As we reported back in February of this year, Millennium Films had repeatedly delayed shooting Bryan Singer’s “Red Sonja” movie in the wake of recent accusations of sexual assault and misconduct against him. Now news has come of regarding Singer’s replacement, and it isn’t a boost of confidence to those hoping for a rousing adventure with the red-headed “chick in chain mail.” I think we can expect something else entirely.
Transparent creator Jill Soloway has taken over the Red Sonja film from Bryan Singer. The writer, filmmaker and TV creator whose credits include the Emmy and Golden Globe Award-winning Transparent and I Love Dick, is known for her prominent activism for LGBTQ representation in the arts as well as one of the founding members of the #TimesUp and #5050by2020 campaigns to eradicate sexual misconduct and gender inequity in the workplace.
Millennium Films, known for action movies such as The Expendables, Rambo, and Hellboy, went back to the drawing board on Red Sonja earlier this year after Bryan Singer was dropped as the film’s director. Deadline reports that Soloway is coming in to take over with a “bold new take”, and gives the film “much better optics” after she brought on her partner Andrea Sperling onto the project as a producer.
“I can’t wait to bring Red Sonja’s epic world to life,” Soloway told Deadline. “Exploring this powerful mythology and evolving what it means to be a heroine is an artistic dream come true.”
It is the first deal for Soloway since directing The Transparent Movie Musicale Finale that this fall will wrap Soloway’s groundbreaking Amazon series creation. Casting will start anew for an actress to play Red Sonja, who originated as a comic book heroine in the 1970s and has appeared in hundreds of comics over the decades, with Dynamite Entertainment still publishing them today. It will be the second film treatment for the character following the 1985 actioner that starred Brigitte Nielsen and Arnold Schwarzenegger.
No one seems concerned in the least that Soloway has zero experience with actioners or event-sized action movies. Deadline proclaims with verve that “the writer-director has been a pioneer ushering in inclusion“. The article also mentions that while “Millennium’s action and genre slates have had mostly men at the helm, the company has made an emphasis on become more inclusive in hiring filmmakers”. What this has to do with making an excellent sword and sorcery adventure film is anyone’s guess.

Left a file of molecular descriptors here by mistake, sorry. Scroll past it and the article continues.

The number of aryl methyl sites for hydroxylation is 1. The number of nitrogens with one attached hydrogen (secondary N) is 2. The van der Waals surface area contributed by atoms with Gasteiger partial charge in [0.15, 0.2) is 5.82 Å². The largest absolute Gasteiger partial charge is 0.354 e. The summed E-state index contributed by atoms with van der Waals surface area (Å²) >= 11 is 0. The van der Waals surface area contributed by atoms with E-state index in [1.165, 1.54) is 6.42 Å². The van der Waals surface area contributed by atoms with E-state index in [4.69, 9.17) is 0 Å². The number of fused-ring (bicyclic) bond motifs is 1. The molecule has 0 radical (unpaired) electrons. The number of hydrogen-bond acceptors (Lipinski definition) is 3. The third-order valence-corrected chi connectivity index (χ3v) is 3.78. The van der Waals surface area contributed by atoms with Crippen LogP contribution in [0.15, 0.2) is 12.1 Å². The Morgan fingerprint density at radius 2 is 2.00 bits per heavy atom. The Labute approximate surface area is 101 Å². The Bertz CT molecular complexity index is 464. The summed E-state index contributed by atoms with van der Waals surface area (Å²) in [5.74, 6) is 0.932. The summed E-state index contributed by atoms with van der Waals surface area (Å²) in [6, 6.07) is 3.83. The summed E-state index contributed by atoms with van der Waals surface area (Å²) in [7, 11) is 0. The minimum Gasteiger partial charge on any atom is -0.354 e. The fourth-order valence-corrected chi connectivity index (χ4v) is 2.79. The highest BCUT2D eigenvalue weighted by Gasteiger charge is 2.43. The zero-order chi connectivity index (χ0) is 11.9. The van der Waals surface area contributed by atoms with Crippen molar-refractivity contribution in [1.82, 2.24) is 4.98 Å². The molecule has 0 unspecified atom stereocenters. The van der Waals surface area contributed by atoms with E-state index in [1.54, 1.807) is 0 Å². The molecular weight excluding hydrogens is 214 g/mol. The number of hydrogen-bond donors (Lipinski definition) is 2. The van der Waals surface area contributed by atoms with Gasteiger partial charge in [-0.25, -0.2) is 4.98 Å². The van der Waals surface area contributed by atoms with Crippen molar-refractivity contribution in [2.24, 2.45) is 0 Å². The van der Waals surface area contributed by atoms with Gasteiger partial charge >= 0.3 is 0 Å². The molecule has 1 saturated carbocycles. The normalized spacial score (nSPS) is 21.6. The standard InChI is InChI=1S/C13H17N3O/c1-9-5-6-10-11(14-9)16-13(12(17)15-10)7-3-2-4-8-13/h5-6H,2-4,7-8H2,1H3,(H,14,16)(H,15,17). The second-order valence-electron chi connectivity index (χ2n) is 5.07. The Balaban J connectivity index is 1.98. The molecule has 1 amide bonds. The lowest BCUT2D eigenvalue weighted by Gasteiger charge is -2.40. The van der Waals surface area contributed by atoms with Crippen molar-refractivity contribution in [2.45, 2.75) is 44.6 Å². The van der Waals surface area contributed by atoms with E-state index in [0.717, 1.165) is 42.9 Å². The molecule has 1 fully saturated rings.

Originally created as a foil to Robert E. Howard’s Conan the Barbarian, Red Sonja is the flame-haired she-devil with a sword, and is one of the most feared and desired warrior-women of the Hyborian Age, who will lie with no man unless he first defeats her in fair combat.
Red Sonja was the premiere archetype for the scantily clad, beautiful but deadly swords-woman; who has appeared in comics, B&W illustrated magazines, novels, her own movie, and other assorted venues; who seems like a logical female addition beside Howard’s other sword & sorcery creations of Conan, Kull, Solomon Kane, and Bran Mak Morn—but she was not created by Robert E. Howard. No. The she-devil everyone knows about is the Roy Thomas comic book creation that made her first appearance in 1973, thirty-seven years after Robert E. Howard committed suicide, but was loosely based on Howard’s Red Sonya character.
Millennium Films has been trying to get their Red Sonja film off the ground for nearly a decade, beginning with Robert Rodriguez and Rose McGowan’s take on the role. While Bryan Singer was already considered a poor choice for this project, I’m unconvinced that Soloway is the right choice for a film that will appeal to legions of Red Sonja fans who have never gotten the movie treatment the character deserves. Maybe I’m mistaken, but I expect a direct to DVD release for this movie sometime in the next several years.